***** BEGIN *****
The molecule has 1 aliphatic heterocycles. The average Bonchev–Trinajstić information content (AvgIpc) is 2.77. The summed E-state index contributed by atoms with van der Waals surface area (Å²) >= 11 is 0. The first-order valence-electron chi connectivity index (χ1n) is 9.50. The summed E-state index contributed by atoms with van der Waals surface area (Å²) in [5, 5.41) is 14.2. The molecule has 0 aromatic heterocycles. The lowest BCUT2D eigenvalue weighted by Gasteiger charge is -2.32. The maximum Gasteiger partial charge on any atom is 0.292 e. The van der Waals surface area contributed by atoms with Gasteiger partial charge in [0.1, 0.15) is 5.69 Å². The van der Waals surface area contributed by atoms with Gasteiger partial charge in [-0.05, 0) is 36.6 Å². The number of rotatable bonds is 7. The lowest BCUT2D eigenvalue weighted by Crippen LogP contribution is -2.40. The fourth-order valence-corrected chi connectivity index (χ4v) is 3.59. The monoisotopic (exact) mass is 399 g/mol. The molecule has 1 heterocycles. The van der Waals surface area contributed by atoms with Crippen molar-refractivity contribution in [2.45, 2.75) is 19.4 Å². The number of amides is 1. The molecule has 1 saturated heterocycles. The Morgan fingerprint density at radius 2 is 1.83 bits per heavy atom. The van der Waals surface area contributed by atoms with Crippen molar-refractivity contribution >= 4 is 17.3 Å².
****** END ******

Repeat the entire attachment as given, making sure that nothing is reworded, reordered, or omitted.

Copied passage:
The molecule has 1 aliphatic heterocycles. The average Bonchev–Trinajstić information content (AvgIpc) is 2.77. The summed E-state index contributed by atoms with van der Waals surface area (Å²) >= 11 is 0. The first-order valence-electron chi connectivity index (χ1n) is 9.50. The summed E-state index contributed by atoms with van der Waals surface area (Å²) in [5, 5.41) is 14.2. The molecule has 0 aromatic heterocycles. The lowest BCUT2D eigenvalue weighted by Gasteiger charge is -2.32. The maximum Gasteiger partial charge on any atom is 0.292 e. The van der Waals surface area contributed by atoms with Gasteiger partial charge in [0.1, 0.15) is 5.69 Å². The van der Waals surface area contributed by atoms with Gasteiger partial charge in [-0.05, 0) is 36.6 Å². The number of rotatable bonds is 7. The lowest BCUT2D eigenvalue weighted by Crippen LogP contribution is -2.40. The fourth-order valence-corrected chi connectivity index (χ4v) is 3.59. The monoisotopic (exact) mass is 399 g/mol. The molecule has 1 heterocycles. The van der Waals surface area contributed by atoms with Crippen molar-refractivity contribution in [2.45, 2.75) is 19.4 Å². The number of amides is 1. The molecule has 1 saturated heterocycles. The Morgan fingerprint density at radius 2 is 1.83 bits per heavy atom. The van der Waals surface area contributed by atoms with Crippen molar-refractivity contribution >= 4 is 17.3 Å².